Chestnut Burr Vessel


Some of the earliest pieces of pottery found in the Southeastern United States have been small vessels with protruding nubs. These vessels have been predominately found in Cherokee areas and have been called chestnut burr vessels. They have been called this because the burrs protruding from the sides of the vessels are about the size of a chestnut and like a chestnut, rattle when shaken.

This piece is a small bowl with eight burrs around the body of the vessel that form a cross of the four directions when viewed from the top. Each of the burrs has a spiral etched into the fired clay representing the whirlpools found on the old Tenasi River.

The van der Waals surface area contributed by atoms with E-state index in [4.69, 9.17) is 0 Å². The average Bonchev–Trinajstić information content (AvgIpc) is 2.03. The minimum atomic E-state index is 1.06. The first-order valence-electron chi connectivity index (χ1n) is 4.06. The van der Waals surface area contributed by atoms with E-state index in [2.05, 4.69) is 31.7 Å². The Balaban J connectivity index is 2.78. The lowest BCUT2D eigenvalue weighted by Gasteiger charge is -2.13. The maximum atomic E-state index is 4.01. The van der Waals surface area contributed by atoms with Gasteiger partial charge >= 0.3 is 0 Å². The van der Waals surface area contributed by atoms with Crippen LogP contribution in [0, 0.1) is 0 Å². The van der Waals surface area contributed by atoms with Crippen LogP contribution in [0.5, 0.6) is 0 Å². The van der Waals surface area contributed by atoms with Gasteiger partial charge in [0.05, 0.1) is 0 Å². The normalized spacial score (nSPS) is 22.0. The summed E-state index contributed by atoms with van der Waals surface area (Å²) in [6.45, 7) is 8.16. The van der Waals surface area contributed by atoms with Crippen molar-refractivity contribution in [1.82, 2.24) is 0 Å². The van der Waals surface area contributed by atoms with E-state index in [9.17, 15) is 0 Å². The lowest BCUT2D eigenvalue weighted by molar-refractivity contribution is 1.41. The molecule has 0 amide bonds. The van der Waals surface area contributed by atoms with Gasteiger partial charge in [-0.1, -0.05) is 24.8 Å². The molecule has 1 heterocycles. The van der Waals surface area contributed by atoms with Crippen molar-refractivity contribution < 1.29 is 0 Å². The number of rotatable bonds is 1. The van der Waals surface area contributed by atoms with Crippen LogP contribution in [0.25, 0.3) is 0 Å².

Chestnut Burr Vessel Photo

Medium: Hand coiled native clay, pit fired.

Description: 4"HX6"W. Smoothed to a matte finish and fired to a deep walnut brown. There are eight burrs protruding from the body of vessel. Each of the burrs has been etched with a spiral design to reveal the yellow clay beneath.

Available for purchase